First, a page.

A Feast for Crows - George R.R. Martin

It’s easy to see why A Feast for Crows is a bit polarizing; it was published five years after A Storm of Swords, and is not nearly as long as the prior volume. This is actually half of one book, the other half being A Dance with Dragons, split for convenience. The story is split primarily by location, with a heavy focus on events with Cersei and Jaime in King’s Landing. As a result, many main characters, including Tyrion and Daenerys, don’t make an appearance here. As a result the story feels somewhat incomplete and rather anticlimactic, with a lot of setup for future volumes.

Cersei becomes a major POV character, with a large chunk following her attempts to rule as regent in the aftermath of Swords. While Cersei is not really a sympathetic character, it is fascinating to see her motivations, insecurities, and descent into paranoia. We also see Jaime moving away from her, as he becomes a comparatively more noble character.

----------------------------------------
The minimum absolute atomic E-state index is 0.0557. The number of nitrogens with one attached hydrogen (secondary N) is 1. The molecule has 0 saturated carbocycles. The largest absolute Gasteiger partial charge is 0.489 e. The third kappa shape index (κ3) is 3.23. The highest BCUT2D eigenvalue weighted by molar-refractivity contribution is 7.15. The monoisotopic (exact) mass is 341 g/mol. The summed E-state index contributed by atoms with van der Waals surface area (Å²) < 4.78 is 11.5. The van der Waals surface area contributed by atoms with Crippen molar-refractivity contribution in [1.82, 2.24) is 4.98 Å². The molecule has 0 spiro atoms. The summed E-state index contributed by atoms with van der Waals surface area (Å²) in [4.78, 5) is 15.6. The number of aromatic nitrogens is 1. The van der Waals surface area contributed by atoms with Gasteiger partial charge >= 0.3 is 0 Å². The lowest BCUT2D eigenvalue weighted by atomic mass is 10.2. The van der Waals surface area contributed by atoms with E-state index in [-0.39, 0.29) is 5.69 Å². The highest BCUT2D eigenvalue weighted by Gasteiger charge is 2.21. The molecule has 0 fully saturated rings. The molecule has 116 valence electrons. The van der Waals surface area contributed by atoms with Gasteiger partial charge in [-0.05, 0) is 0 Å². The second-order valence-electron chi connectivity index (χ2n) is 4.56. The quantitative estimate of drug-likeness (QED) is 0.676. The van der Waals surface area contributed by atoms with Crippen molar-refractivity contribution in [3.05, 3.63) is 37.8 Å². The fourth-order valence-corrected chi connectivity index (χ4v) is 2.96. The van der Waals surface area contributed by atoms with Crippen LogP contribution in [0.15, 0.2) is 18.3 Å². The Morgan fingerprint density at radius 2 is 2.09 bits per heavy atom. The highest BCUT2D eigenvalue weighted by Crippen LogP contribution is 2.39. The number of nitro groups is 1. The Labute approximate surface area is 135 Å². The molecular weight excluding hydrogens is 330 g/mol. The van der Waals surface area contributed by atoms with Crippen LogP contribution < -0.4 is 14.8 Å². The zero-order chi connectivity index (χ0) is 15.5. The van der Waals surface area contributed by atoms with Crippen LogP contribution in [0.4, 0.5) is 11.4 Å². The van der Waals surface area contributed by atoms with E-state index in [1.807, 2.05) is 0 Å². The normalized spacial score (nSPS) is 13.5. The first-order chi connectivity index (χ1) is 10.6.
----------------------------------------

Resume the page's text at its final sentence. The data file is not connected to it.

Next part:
There are a bunch of new characters introduced to the already expansive cast. There are three new Greyjoy POV characters caught in the dispute over succession in the Iron Islands; Theon’s sister Asha, and their uncles Aeron and Victarion. The region of Dorne is seen for the first time, along with a plot to crown Princess Myrcella.

Arya, Sansa, and Brienne continue their storylines here, with Arya in Braavos, Sansa with Littlefinger in the Eyrie, and Brienne seeking to find both and fulfill her oath. Sam Tarly gets a new story thread, as he is set from the Wall by Jon Snow (in a brief appearance) to study in Oldtown.

This is still a solid read, and as well written as first three. The problem is that it feels like half a book, mostly set up rather than pure story. The geographic split may be partly to blame, and it may have been better to include all the major characters. The combined volume with A Dance with Dragons, may be a more accurate assessment as a volume of the overall story.